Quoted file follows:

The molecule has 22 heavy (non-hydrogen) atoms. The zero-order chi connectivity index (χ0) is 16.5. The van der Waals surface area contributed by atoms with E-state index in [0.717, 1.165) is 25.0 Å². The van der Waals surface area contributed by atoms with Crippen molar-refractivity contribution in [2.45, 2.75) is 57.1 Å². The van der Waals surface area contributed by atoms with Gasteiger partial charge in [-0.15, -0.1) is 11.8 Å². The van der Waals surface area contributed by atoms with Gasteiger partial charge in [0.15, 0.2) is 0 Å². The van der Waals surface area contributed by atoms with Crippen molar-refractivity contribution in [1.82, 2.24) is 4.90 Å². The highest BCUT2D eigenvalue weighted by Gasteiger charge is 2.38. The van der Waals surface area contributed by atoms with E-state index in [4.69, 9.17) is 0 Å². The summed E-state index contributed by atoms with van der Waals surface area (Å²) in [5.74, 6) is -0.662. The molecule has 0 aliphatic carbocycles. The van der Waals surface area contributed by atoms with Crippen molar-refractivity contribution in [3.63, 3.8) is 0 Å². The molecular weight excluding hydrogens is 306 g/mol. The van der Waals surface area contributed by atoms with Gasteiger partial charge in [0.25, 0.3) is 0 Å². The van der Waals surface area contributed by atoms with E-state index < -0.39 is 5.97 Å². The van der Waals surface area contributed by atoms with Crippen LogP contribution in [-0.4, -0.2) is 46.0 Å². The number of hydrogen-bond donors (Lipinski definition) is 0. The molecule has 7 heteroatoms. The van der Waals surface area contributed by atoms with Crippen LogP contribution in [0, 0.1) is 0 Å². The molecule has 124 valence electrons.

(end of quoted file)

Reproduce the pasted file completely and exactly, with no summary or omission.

The molecule has 22 heavy (non-hydrogen) atoms. The zero-order chi connectivity index (χ0) is 16.5. The van der Waals surface area contributed by atoms with E-state index in [0.717, 1.165) is 25.0 Å². The van der Waals surface area contributed by atoms with Crippen molar-refractivity contribution in [2.45, 2.75) is 57.1 Å². The van der Waals surface area contributed by atoms with Gasteiger partial charge in [-0.15, -0.1) is 11.8 Å². The van der Waals surface area contributed by atoms with Gasteiger partial charge in [0.15, 0.2) is 0 Å². The van der Waals surface area contributed by atoms with Crippen molar-refractivity contribution in [1.82, 2.24) is 4.90 Å². The highest BCUT2D eigenvalue weighted by Gasteiger charge is 2.38. The van der Waals surface area contributed by atoms with E-state index in [4.69, 9.17) is 0 Å². The summed E-state index contributed by atoms with van der Waals surface area (Å²) in [5.74, 6) is -0.662. The molecule has 0 aliphatic carbocycles. The van der Waals surface area contributed by atoms with Crippen molar-refractivity contribution in [3.63, 3.8) is 0 Å². The molecular weight excluding hydrogens is 306 g/mol. The van der Waals surface area contributed by atoms with Gasteiger partial charge in [0.25, 0.3) is 0 Å². The van der Waals surface area contributed by atoms with E-state index < -0.39 is 5.97 Å². The van der Waals surface area contributed by atoms with Crippen LogP contribution in [-0.4, -0.2) is 46.0 Å². The number of hydrogen-bond donors (Lipinski definition) is 0. The molecule has 7 heteroatoms. The van der Waals surface area contributed by atoms with Crippen LogP contribution in [0, 0.1) is 0 Å². The molecule has 124 valence electrons.